Report on our arrival day on Naxos, continued from the preceding page:
Cloudy, grey skies dominated the view from our big hotel room terrace …
… but we could still see Ios and other nearby islands
Sunshine broke through the cloud cover a few times while we were unpacking, and it looked like the sky might clear a little. It seemed as good a time as any to go for a walk and try to shake off some of our jet lag, especially since we needed to get a bite to eat and buy some bottled water and other supplies anyways. So we headed for the Agios Prokopios and Agia Anna resort areas where we would see which restaurants and minimarkets were open for business this early in the travel season.
We saw only a few people and several passing vehicles as we wound our way along streets leading through the Stelida area of Naxos toward the road to Agios Prokopios. Basically all we heard during the first 15 minutes of walking were sounds of nature — from birds and domestic animals including chicken, roosters, mules, cows, goats and sheep. It was a refreshing break from the heavy traffic and incessant urban noise we hear at home day in and out.
Two mules in a field near our hotel. They were among numerous domestic animals we saw and heard during our walks to and from Agia Anna.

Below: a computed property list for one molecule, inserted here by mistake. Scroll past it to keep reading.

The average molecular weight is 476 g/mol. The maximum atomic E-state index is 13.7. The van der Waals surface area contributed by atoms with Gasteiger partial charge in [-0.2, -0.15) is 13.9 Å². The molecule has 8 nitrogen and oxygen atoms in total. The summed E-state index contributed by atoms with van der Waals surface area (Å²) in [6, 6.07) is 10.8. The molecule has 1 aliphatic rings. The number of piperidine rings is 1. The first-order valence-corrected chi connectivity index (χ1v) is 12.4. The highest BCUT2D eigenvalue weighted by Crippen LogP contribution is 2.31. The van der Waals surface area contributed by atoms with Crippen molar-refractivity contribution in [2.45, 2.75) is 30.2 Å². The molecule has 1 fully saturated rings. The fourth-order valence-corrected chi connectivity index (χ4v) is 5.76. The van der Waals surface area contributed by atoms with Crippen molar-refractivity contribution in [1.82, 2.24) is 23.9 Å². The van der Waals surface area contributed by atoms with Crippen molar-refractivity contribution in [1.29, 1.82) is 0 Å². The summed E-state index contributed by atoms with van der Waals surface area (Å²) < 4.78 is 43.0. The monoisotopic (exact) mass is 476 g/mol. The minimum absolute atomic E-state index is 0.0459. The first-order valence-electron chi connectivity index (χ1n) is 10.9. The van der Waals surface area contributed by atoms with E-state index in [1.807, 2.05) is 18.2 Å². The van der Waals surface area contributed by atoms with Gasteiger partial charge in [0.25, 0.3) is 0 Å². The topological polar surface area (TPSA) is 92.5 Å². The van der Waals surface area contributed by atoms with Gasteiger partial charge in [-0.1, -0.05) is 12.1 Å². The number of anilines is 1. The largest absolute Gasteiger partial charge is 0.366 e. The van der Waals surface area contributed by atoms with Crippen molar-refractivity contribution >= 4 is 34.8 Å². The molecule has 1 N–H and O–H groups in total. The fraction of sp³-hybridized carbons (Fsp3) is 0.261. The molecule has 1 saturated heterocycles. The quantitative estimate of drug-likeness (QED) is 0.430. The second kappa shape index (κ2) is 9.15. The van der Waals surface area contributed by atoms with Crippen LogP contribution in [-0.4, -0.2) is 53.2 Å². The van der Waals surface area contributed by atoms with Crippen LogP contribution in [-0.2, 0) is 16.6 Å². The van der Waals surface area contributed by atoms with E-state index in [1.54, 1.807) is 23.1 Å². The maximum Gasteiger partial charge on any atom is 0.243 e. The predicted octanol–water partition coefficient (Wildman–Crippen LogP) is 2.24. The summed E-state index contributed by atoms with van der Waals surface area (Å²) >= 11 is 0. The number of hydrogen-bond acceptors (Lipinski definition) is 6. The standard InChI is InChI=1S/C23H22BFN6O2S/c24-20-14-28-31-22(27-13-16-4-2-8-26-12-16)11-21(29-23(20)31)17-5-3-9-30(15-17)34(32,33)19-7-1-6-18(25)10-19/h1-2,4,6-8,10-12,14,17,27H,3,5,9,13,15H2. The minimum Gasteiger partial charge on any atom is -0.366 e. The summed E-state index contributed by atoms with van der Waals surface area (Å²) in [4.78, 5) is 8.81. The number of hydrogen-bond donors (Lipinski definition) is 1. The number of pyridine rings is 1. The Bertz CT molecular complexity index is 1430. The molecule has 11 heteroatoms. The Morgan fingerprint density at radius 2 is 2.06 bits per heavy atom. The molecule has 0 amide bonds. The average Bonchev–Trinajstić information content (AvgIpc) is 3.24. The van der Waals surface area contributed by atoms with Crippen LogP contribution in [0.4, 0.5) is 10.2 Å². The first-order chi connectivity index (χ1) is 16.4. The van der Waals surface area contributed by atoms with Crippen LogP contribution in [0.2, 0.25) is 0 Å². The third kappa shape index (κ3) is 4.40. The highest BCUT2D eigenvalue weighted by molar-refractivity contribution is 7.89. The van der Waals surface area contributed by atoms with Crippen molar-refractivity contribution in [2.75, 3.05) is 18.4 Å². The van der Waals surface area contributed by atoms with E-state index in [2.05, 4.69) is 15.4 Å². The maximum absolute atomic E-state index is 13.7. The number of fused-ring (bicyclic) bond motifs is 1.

The sun disappeared and rain started sprinkling again just before we turned onto the main road at the junction near the Lagos Mare Hotel, Perama Taverna and Mitos Suites hotel, but we didn’t need to open the umbrellas we were carrying just yet. We continued walking downhill toward the commercial section of the Agios Prokopios resort area, where we were surprised to see the Koutelieris supermarket was closed. The windows were papered over and, since there were no signs indicating if or when it would reopen, we wondered if it had gone of out business because of the ongoing Greek economic crisis. Another surprise was just around the bend in the road — there was no longer an automated bank machine outside the Karbatsis travel agency and rental car office next door to the Naxos Island Hotel (which wasn’t yet open for the summer.) The only ATM in the resort for years, it had been a convenient source of cash so we were dismayed by its disappearance. But we were glad to see that the two minimarkets in the area were open — we’d still be able to get water and other items we had been planning to buy at the supermarket.